Walt Disney World scavenger hunt shakes up the format of meetings

Meeting agendas that excite, such as Walt Disney World scavenger hunt with TravelingMom.com retreat attendees, changes the meeting format and creates exciting content and networking. © Diana Rowe

Covert Blackberry and iPhone use, doodling on notepad, eyelids drooping, and yes, even snoring. These are the symptoms of another mind-numbing meeting. Most of us are guilty of sitting through unexciting but required meetings. Certainly some of us may even have been responsible for the planning of said uninteresting meeting agendas. So how do we create an agenda for meeting that are effective and will excite attendees at conventions, conferences, and other business events?

Creating a good meeting with exciting content can be a challenge. Often, we blame the meeting planner or presenter for unexciting agendas. In truth, event planning that creates exciting meeting agendas may begin with the meeting planner and/or presenter, but conference attendees also have an important role to play.

So how do we create an exciting meeting agendas for business events?

Review Meeting Agenda in Advance

Do your homework. Whether the meeting is mandatory or optional, the bottom line is that it is up to you, the business traveler, to make the best of your time. Review the meeting agenda. If you have an option, choose the topics that are pertinent to you, your career or your objectives. If you begin by sitting in sessions that interest you, you’re already on your way to an exciting meeting.

Shake Up the Format

Of course, we’re going to get sleepy during a 90-minute presentation. Meeting planners and presenters can help break up the monotony by incorporating shorter, motivational sessions. Ask the audience to stand up, stretch and introduce themselves to someone new.

Appeal to the right and left brain by adding a creative spin. During the break, for example, pool the resources of the on-site golf course and have a pro give putting lessons.

Take advantage of your setting. For example, I attended a recent retreat at Walt Disney World for TravelingMom.com. The objective of this meeting was for everyone to get to know each other. After a busy morning of personal development sessions, five random groups were created and we were sent off to enjoy Disney with a mission – scavenger hunt. The three-hour scavenger hunt was over before we knew it, and we all made new friends and shared lots of laughter. (Bonus: fun photo with Mickey Mouse.)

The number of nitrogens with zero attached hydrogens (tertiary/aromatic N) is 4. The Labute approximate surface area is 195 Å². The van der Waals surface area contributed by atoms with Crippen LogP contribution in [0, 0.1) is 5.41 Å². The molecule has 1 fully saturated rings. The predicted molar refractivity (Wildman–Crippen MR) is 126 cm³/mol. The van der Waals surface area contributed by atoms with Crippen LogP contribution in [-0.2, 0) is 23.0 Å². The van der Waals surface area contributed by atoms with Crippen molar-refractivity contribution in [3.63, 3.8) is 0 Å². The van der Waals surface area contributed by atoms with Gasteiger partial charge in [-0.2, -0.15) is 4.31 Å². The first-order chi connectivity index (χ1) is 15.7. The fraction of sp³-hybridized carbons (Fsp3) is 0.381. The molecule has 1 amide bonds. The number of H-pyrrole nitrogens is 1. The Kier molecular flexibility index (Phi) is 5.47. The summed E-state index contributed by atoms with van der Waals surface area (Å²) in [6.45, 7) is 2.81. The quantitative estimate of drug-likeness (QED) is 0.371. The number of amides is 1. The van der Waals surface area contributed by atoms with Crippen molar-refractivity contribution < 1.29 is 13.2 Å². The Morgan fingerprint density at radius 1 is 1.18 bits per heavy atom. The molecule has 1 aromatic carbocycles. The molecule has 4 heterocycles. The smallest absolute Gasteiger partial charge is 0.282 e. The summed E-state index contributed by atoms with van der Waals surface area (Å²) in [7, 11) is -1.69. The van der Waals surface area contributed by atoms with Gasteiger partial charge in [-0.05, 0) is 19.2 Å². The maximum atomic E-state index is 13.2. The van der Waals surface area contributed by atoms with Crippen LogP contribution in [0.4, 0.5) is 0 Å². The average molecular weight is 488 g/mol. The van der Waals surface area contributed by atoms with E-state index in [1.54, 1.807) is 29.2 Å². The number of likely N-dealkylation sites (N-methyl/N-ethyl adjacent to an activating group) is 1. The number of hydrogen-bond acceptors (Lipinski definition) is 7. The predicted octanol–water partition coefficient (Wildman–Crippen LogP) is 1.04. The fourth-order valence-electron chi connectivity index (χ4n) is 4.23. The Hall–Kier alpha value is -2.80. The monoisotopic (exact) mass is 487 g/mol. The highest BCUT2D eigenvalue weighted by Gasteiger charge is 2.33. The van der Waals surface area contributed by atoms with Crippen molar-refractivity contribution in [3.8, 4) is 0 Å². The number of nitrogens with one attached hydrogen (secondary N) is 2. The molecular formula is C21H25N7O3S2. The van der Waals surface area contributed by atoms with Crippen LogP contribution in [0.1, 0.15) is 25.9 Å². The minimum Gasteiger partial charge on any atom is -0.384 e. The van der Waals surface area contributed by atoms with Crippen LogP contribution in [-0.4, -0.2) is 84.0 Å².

Whether you are the planner, attendee or presenter, meeting agendas begin with engagement. Once you’ve engaged, or “bought into the conversation,” then you will discover meeting agendas that excite at conventions, conferences and other business events.

Jump-starting a healthy attitude and encouraging engagement was the first item on the agenda at a recent national sales meeting of 500 attendees in the Meadow of Terranea Resort.

According to Ron Sandvig, Terranea Resort’s vice president of sales, “After the company president welcomed everyone to the meeting, he instructed the group to take out their Blackberries, lift them to the gorgeous blue sky and shut them off. He told the group that for this meeting they needed to disconnect to reconnect, and that’s how he set the stage for a conference built on wellness and engagement as an individual and a company.”

More tips to keep focused on the speaker:

  • Make the most of breaks. Leave the meeting space, move around, and get some fresh air, if possible.
  • Dress in layers to compensate for distractions of room temperatures.
  • Prevent sleepiness by choosing healthy nutritious snacks or meals.
  • Maintain healthy habits while on the road.
  • Brainstorm themes.
  • Instead of aimless doodling, take notes. Studies show that engaging all the senses encourages learning and retaining that information.
  • Take advantage of social media (Twitter, Facebook or other forums) and share the class content with other employees or like-minded professionals (with permission of speaker, of course).
  • Participate (or start!) in discussion forums and feedback for immediate response while the session is still fresh in your mind.

What tips do you have for creating meeting agendas that excite?